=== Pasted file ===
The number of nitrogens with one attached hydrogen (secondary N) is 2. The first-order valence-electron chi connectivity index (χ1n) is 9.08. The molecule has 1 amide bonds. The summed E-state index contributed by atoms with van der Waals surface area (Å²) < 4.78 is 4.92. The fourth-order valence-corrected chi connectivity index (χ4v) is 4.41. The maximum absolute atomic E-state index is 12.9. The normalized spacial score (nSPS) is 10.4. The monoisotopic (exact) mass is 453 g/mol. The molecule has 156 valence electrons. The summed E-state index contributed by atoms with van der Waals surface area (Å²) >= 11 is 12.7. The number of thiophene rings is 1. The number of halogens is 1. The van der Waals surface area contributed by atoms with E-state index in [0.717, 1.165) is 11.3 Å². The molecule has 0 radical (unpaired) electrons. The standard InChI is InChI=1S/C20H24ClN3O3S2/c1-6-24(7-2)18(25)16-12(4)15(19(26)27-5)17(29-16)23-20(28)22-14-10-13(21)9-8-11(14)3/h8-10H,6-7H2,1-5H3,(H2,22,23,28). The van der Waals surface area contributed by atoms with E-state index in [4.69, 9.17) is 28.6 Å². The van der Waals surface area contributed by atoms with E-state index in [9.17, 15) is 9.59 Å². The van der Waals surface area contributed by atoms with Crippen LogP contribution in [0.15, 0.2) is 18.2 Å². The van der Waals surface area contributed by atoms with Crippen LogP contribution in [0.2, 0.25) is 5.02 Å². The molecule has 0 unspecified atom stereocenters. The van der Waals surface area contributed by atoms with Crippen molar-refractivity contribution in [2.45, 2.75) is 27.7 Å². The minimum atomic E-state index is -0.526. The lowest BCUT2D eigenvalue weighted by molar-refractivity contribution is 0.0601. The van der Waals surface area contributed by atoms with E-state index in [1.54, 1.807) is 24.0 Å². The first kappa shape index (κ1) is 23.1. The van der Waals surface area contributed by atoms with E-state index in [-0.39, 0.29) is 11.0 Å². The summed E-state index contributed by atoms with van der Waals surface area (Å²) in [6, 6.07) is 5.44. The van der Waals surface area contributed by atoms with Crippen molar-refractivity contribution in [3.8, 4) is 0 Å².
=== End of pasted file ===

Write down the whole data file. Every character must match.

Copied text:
The number of nitrogens with one attached hydrogen (secondary N) is 2. The first-order valence-electron chi connectivity index (χ1n) is 9.08. The molecule has 1 amide bonds. The summed E-state index contributed by atoms with van der Waals surface area (Å²) < 4.78 is 4.92. The fourth-order valence-corrected chi connectivity index (χ4v) is 4.41. The maximum absolute atomic E-state index is 12.9. The normalized spacial score (nSPS) is 10.4. The monoisotopic (exact) mass is 453 g/mol. The molecule has 156 valence electrons. The summed E-state index contributed by atoms with van der Waals surface area (Å²) >= 11 is 12.7. The number of thiophene rings is 1. The number of halogens is 1. The van der Waals surface area contributed by atoms with E-state index in [0.717, 1.165) is 11.3 Å². The molecule has 0 radical (unpaired) electrons. The standard InChI is InChI=1S/C20H24ClN3O3S2/c1-6-24(7-2)18(25)16-12(4)15(19(26)27-5)17(29-16)23-20(28)22-14-10-13(21)9-8-11(14)3/h8-10H,6-7H2,1-5H3,(H2,22,23,28). The van der Waals surface area contributed by atoms with E-state index in [4.69, 9.17) is 28.6 Å². The van der Waals surface area contributed by atoms with E-state index in [9.17, 15) is 9.59 Å². The van der Waals surface area contributed by atoms with Crippen LogP contribution in [0.15, 0.2) is 18.2 Å². The van der Waals surface area contributed by atoms with Crippen LogP contribution in [0.2, 0.25) is 5.02 Å². The molecule has 0 unspecified atom stereocenters. The van der Waals surface area contributed by atoms with Crippen molar-refractivity contribution in [2.45, 2.75) is 27.7 Å². The minimum atomic E-state index is -0.526. The lowest BCUT2D eigenvalue weighted by molar-refractivity contribution is 0.0601. The van der Waals surface area contributed by atoms with E-state index in [1.54, 1.807) is 24.0 Å². The first kappa shape index (κ1) is 23.1. The van der Waals surface area contributed by atoms with E-state index in [-0.39, 0.29) is 11.0 Å². The summed E-state index contributed by atoms with van der Waals surface area (Å²) in [6, 6.07) is 5.44. The van der Waals surface area contributed by atoms with Crippen molar-refractivity contribution in [3.8, 4) is 0 Å².